Week One: Integrity
from Emily Provance, Friend in Residence
Certain types of communication can cross a lot of boundaries. For example, The Glenn Miller Orchestra, which came to Chautauqua Thursday night. Everybody turned out, from infants to elderly, and everybody danced in their seats. In fact, one woman, who looked about eighty-five, refused to sit down for the first song after intermission, jitterbugging merrily “Little Brown Jug.” One babe in arms, just old enough to support her own head, sat in her mommy’s lap and pointed at the orchestra, mouth agape, as big band worked its magic on yet another generation.
But not every moment of the week represented the best of humanity. The institution focused on the theme of China, and we heard about China’s one-child policy, about the relationship between China and climate change, about religion in China, about government censorship, and about the gap between the Chinese government and its surprisingly diverse people. I expected to spend a lot of time thinking about the ways in which Chinese people differed from me, but in fact, the various speakers and discussions suggested no such thing. I got the feeling that the “average” citizen in China, if there is such a thing, isn’t really all that different from the “average” citizen of the United States.
Most of the speakers this week were either academic experts or writers of some kind, but one was a diplomatic advisor who’d served in various iterations of the U.S. government. More than anyone else all week long, he felt very different from me. Although he didn’t, in his speech, specifically articulate the assumptions from which he was operating, I had the sense that they were drastically different from my own, to the extent that if we sat in a room together, I’m not sure we could communicate successfully. Even if we both spoke with integrity, I suspect our underlying world views would get in the way.
This reminded me of a gathering I attended in the Chabad house. Tuesday morning, a small group assembled to talk about ethics. Many of us weren’t Jewish. At one point, the woman next to me could not contain herself and started to protest a (relatively minor) point that the rabbi had made. In a specific example to do with finding lost money, the rabbi said it was ethical to keep it, and the woman sharing my couch was certain this wasn’t right. The truth was, I agreed with her, but I could also see that in the context of our discussion, her sense of right and wrong (or mine) was genuinely irrelevant. We weren’t discussing ethics. We were discussing Talmudic ethics. Of course, to the rabbi, “Talmudic ethics” would have been a redundant phrase, and so he didn’t say this. Nevertheless, that was the basis of our entire discussion.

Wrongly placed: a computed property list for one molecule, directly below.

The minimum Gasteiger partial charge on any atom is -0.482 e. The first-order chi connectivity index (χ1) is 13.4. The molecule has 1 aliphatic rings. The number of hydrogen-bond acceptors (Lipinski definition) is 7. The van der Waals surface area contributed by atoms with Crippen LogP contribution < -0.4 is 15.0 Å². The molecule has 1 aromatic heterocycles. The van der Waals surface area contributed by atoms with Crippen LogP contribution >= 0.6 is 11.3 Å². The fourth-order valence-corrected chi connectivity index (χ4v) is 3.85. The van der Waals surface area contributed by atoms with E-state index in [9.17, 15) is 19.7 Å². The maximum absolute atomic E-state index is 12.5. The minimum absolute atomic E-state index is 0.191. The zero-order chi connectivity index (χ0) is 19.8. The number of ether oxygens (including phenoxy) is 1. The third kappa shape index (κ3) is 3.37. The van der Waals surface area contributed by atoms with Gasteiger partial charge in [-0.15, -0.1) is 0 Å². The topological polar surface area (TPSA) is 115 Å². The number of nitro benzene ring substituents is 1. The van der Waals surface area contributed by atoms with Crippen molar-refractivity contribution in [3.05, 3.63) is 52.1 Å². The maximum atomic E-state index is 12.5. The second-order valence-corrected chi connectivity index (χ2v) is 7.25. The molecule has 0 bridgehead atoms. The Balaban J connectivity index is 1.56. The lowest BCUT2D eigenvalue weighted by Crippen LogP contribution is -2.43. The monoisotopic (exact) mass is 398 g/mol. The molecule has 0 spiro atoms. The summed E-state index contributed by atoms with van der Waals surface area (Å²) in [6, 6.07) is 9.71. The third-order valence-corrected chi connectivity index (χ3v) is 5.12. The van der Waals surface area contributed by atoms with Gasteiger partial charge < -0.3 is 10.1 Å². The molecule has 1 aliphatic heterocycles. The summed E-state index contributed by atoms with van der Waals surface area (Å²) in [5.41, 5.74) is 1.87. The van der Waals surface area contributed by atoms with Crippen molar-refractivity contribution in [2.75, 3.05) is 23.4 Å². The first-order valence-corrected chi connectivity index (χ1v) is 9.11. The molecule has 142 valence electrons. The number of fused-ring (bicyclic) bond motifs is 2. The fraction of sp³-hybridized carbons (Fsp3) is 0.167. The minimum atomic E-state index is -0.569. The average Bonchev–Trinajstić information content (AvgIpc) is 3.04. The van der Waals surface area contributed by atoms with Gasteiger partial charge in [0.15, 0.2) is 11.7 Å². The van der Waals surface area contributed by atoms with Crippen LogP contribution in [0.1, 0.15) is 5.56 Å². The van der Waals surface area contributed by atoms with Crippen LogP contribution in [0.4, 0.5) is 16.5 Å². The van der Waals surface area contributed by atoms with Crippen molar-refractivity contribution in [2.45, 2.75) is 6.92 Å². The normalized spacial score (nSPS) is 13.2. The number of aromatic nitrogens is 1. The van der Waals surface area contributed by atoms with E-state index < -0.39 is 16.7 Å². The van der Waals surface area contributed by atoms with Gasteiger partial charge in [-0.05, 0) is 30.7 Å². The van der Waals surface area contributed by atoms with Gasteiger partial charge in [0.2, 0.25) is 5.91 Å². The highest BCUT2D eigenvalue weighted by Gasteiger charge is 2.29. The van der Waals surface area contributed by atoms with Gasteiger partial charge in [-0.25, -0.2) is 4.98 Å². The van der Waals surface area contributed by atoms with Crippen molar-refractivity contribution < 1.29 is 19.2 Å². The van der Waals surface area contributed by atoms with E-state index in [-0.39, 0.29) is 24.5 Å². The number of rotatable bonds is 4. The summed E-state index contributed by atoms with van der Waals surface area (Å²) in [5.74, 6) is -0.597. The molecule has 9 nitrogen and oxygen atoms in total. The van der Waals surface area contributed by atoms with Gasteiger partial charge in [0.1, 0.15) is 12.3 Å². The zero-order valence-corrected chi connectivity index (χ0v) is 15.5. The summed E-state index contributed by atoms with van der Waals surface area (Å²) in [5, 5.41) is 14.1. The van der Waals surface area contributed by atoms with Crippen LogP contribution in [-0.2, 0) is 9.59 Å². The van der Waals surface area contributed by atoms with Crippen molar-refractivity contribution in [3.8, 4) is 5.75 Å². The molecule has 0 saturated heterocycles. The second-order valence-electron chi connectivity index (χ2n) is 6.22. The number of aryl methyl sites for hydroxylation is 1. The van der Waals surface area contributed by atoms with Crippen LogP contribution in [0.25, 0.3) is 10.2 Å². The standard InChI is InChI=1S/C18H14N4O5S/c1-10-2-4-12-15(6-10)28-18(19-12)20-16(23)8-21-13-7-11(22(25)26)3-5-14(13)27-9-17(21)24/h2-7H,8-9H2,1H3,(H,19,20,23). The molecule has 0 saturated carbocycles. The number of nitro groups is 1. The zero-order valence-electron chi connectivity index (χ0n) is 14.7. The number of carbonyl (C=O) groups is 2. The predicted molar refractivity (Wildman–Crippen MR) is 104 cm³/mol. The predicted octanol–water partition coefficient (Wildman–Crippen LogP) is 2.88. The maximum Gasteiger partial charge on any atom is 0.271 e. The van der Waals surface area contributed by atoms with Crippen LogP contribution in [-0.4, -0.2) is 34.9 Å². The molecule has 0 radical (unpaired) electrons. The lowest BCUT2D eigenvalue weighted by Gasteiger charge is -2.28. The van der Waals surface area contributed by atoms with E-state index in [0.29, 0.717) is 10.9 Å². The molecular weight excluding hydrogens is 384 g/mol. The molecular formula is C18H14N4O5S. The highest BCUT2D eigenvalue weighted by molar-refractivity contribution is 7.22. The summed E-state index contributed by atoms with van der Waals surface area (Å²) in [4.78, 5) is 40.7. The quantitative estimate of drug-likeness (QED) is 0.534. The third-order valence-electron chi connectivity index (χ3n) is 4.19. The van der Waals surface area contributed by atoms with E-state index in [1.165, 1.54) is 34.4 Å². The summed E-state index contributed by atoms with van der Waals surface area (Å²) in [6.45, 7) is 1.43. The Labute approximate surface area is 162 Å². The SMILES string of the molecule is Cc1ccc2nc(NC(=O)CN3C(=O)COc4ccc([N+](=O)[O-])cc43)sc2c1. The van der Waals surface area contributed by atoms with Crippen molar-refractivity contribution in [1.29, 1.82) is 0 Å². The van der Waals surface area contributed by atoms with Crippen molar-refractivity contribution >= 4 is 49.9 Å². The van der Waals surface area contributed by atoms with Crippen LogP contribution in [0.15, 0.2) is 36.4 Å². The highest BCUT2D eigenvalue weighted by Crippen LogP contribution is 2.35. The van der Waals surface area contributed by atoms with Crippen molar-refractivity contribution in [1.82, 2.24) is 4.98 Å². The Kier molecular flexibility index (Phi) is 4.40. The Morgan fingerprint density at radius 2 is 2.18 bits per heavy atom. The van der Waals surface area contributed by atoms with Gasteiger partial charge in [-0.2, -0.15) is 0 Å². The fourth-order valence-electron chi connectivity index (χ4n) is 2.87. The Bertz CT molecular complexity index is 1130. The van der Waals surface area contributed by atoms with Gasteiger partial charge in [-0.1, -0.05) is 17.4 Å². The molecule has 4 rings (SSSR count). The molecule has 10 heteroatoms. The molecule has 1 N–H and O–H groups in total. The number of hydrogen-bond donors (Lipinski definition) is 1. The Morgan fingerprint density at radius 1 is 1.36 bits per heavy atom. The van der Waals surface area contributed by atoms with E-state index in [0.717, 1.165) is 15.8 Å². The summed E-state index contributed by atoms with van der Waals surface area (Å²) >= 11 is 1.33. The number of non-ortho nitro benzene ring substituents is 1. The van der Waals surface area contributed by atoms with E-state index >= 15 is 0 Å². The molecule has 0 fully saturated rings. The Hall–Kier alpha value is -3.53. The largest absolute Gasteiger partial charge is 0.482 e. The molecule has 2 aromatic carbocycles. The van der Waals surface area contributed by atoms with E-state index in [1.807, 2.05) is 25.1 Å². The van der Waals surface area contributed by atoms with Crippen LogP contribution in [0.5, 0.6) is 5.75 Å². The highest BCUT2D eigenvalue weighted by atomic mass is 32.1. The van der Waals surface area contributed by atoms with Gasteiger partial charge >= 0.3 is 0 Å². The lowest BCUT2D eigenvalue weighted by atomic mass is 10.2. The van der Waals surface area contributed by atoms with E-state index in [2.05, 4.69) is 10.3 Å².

Our underlying assumptions were just different. We could have an interesting discussion about Talmudic thought—and we did, and I enjoyed it thoroughly–but we could not come to a final, unanimous conclusion about what to do, ethically, regarding a specific situation. I’m glad we didn’t need to.
Which brings me back to our political/diplomatic speaker. Friends talk a lot about a testimony of integrity, but all that really means is acting and speaking in accord with what we know to be right. This speaker was doing that, but he was also coming from the point of view that the United States must maintain the number one position in political, economic, and military power in the world, and from that fundamental assumption came every other action and thought. So basic was this truth, in his mind, that it didn’t even need articulating. And this man represents me as part of my government…but his way of thinking does not represent me at all.
How do we communicate with, and about, our governments when their ways of thinking may be alien to our own? What does it mean to act from integrity in such situations?
Week three of this season is on “Trust, Society, and Democracy.” I look forward to digging into these questions further. In the meantime, I’ll keep wandering the grounds, meeting new people, and entering conversations, because if nothing else, we’ll never find our way to unity if we don’t keep on communicating.